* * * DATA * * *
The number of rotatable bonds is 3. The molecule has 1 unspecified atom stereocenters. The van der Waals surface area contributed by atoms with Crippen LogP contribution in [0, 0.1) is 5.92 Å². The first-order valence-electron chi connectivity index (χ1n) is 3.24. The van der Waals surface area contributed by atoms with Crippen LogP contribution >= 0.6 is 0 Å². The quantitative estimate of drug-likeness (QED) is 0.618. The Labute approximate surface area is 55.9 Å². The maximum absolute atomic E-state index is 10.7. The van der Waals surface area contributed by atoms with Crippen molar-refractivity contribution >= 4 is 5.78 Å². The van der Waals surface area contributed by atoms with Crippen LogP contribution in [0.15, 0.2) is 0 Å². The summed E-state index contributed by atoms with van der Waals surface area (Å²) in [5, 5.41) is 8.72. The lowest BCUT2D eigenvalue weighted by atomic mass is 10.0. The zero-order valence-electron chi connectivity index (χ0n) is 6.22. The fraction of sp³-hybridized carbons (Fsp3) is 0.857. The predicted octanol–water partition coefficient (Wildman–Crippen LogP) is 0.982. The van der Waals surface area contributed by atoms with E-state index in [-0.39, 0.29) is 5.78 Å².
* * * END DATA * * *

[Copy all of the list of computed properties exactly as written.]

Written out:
The number of rotatable bonds is 3. The molecule has 1 unspecified atom stereocenters. The van der Waals surface area contributed by atoms with Crippen LogP contribution in [0, 0.1) is 5.92 Å². The first-order valence-electron chi connectivity index (χ1n) is 3.24. The van der Waals surface area contributed by atoms with Crippen LogP contribution >= 0.6 is 0 Å². The quantitative estimate of drug-likeness (QED) is 0.618. The Labute approximate surface area is 55.9 Å². The maximum absolute atomic E-state index is 10.7. The van der Waals surface area contributed by atoms with Crippen molar-refractivity contribution >= 4 is 5.78 Å². The van der Waals surface area contributed by atoms with Crippen LogP contribution in [0.15, 0.2) is 0 Å². The summed E-state index contributed by atoms with van der Waals surface area (Å²) in [5, 5.41) is 8.72. The lowest BCUT2D eigenvalue weighted by atomic mass is 10.0. The zero-order valence-electron chi connectivity index (χ0n) is 6.22. The fraction of sp³-hybridized carbons (Fsp3) is 0.857. The predicted octanol–water partition coefficient (Wildman–Crippen LogP) is 0.982. The van der Waals surface area contributed by atoms with E-state index in [-0.39, 0.29) is 5.78 Å².